Old Stove and Old Wire

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  #1  
Old 09-15-04, 08:31 AM
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Old Stove and Old Wire

The other day the stove wasn't working so my roommate pulled it out and realized that some wires had come loose. He wired it back up and pushed it back into place. The next day I was doing dishes and as I touched the SS sink and touched a pot on the stove I got a nasty shock. I discovered that something was wrong with the electical of the stove. After removing the back panel I was surprised to see that a lot of the wire had melted. I stripped new ends and I'm ready to rewire it, however, the wire is so old that I'm not familiar with it. For example, they are very thick and there is a nylon mesh insulating the wire. Here's the tricky part, one wire is a definite black, the other two are very similar in color. One is a slightly lighter shade of brown. I do not know which is ground, positive, or negative. In addition, the mounting post that had the black cable attached with another think black cable has melted off. I am assuming that this is the ground. So, since the mounting post cannot be used, can I link the two black wires (thick and thin) to an additional copper wire that will be ground to a bolt on the stove? Also, which color do I use for positive?


Thank you!
 
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Old 09-15-04, 09:45 AM
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Is this defective appliance located in an owner-occupied dwelling-unit?

The question pertains to the party responsible for maintaining the electrical system and necesary appliances in a safe & secure condition.
 
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Old 09-15-04, 10:04 AM
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There is no such thing as positive and negative when discussing alternating current.

With a 240 volt appliance there are two hot wires plus either a one neutral/ground wire or separate neutral and ground wires. The two hot wires carry 120 volts each.

Youmust determine which wires are which. Do this with a voltmeter. Do not guess.

However, before going any further, make sure that the breaker and the wire are correct for the stove. The wrong breaker and/or the wrong wire size and/or a problem with the stove or the wiring caused the wires to overheat and melt.

The stove will have a nameplate indicating the wire size and the breaker required. Make sure that the wire is at least the recommended size or larger and that the breaker is the correct size. If the breaker and/or the wire are the wrong size for the stove then do not use them. Run the proper size wire and use the correct size breaker. Also, if the wire has become brittle and/or is failing in some other way then replace it.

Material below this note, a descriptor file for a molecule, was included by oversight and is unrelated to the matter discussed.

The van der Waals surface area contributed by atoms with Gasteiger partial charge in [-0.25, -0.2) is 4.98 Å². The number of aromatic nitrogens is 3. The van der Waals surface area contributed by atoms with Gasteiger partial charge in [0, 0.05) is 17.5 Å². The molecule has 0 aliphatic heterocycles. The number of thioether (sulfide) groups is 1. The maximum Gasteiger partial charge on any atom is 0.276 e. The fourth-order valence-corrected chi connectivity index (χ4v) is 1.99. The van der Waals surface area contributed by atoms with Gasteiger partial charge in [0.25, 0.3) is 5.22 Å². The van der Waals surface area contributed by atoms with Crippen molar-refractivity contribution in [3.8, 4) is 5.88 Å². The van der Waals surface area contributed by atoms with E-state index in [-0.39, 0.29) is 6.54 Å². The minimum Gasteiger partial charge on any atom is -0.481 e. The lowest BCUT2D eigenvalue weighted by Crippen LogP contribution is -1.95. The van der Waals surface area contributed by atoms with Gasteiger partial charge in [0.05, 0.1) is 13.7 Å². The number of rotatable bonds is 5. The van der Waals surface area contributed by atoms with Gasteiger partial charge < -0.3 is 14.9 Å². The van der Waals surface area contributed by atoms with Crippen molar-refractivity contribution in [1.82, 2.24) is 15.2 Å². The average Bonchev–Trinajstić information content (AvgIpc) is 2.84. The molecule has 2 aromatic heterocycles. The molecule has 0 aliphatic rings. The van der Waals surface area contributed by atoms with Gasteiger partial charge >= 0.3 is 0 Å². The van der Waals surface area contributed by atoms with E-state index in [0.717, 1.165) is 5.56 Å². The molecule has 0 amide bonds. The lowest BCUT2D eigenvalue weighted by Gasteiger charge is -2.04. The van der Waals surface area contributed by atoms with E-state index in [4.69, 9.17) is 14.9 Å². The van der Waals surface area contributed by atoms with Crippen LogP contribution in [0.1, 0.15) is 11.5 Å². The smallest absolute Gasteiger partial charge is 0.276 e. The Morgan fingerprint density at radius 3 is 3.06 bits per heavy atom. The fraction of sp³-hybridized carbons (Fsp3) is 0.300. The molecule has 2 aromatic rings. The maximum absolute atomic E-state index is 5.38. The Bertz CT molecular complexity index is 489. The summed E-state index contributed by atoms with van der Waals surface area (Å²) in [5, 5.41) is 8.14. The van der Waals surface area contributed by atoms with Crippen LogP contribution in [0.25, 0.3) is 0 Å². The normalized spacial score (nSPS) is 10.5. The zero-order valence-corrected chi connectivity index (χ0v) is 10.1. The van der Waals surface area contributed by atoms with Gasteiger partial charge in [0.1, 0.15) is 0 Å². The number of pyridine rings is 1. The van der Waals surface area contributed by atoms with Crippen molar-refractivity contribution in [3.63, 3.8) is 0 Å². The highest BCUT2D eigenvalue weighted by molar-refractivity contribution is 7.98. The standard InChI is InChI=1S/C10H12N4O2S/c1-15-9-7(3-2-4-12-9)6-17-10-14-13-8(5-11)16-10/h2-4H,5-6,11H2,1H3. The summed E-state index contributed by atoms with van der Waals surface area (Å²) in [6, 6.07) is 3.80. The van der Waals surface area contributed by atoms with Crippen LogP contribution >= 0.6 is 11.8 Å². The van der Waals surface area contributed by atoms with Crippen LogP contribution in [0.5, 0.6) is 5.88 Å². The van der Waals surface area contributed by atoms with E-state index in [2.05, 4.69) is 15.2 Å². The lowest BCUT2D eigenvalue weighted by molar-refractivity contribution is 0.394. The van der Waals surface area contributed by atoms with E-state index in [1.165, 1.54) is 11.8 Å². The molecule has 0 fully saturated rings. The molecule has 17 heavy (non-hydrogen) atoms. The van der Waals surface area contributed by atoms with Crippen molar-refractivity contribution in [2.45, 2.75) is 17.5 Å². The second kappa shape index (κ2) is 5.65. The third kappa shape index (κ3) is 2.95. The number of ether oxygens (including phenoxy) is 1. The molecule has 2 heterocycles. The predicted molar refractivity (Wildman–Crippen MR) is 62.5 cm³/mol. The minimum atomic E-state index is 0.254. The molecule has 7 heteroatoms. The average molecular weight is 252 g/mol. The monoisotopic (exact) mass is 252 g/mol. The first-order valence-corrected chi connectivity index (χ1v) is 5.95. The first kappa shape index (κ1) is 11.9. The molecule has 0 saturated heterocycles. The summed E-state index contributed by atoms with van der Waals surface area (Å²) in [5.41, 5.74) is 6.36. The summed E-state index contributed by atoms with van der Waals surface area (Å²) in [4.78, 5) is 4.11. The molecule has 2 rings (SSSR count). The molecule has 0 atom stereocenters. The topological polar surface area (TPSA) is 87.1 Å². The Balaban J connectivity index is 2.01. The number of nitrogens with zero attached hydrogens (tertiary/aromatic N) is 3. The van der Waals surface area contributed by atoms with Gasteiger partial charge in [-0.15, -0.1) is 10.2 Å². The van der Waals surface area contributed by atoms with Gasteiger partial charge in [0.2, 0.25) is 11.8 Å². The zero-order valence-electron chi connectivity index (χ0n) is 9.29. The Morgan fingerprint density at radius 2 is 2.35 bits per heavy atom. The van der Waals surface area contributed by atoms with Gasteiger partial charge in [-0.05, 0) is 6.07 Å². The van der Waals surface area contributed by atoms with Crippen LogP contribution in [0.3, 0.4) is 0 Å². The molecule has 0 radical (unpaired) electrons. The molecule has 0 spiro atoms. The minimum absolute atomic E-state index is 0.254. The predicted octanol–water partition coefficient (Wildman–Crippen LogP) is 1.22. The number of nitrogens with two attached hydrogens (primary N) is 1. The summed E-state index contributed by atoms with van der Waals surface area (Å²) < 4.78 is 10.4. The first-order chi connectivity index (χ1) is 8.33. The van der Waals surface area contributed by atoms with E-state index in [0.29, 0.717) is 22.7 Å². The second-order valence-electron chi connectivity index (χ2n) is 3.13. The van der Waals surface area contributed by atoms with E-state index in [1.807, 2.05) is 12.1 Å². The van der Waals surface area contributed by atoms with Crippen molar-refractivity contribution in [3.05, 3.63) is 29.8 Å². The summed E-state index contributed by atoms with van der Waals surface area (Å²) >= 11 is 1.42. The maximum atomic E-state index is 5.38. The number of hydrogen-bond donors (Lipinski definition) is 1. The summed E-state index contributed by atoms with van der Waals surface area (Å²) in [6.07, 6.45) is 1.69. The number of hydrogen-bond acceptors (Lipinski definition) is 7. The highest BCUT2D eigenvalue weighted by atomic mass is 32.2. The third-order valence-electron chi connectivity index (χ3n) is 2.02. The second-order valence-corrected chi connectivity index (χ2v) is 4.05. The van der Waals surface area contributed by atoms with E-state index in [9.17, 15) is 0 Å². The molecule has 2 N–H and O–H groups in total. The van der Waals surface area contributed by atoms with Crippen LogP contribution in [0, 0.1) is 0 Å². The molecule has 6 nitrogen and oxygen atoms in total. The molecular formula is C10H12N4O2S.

A problem like this could easily kill you and/or could burn the house down. Do not take chances. If you are over your head and either cannot or will not properly investigate and correct these problems, then get professional help. Also, as weas stated, if this is rental property then your landlord is responsible for fixing this.
 
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Old 09-15-04, 08:23 PM
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I am the owner and was interested in doing it myself. If I can't then I will contact an electrician. As for the wiring, I have done further research and now I realize what is necessary to connect them properly. Furthermore, my only final question is this: Is the terminal block necessary for transferring current/signal or is it just a housing unit to support the wire in place? If so, is it okay to just tape down the piece that has lost it's contact?

By the way, the power is turned off and as it is an existing stove with wire everything is original and correct.

Thanks again!
 
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Old 09-16-04, 07:47 AM
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The terminal block should be replaced with a matching part. Check with the stove manufacturer to obtain one. Tape is absolutely not an acceptable electrical connector. You are dealing with a component responsible for distribution of a high amount of electricity. A "jerry-rigged" solution compromises safety, as you have already discovered. You were lucky once. Next time you could loose your house or your life. Please replace all the damaged parts with correct new ones and make all connections as they were originally designed.

Doug M.
 
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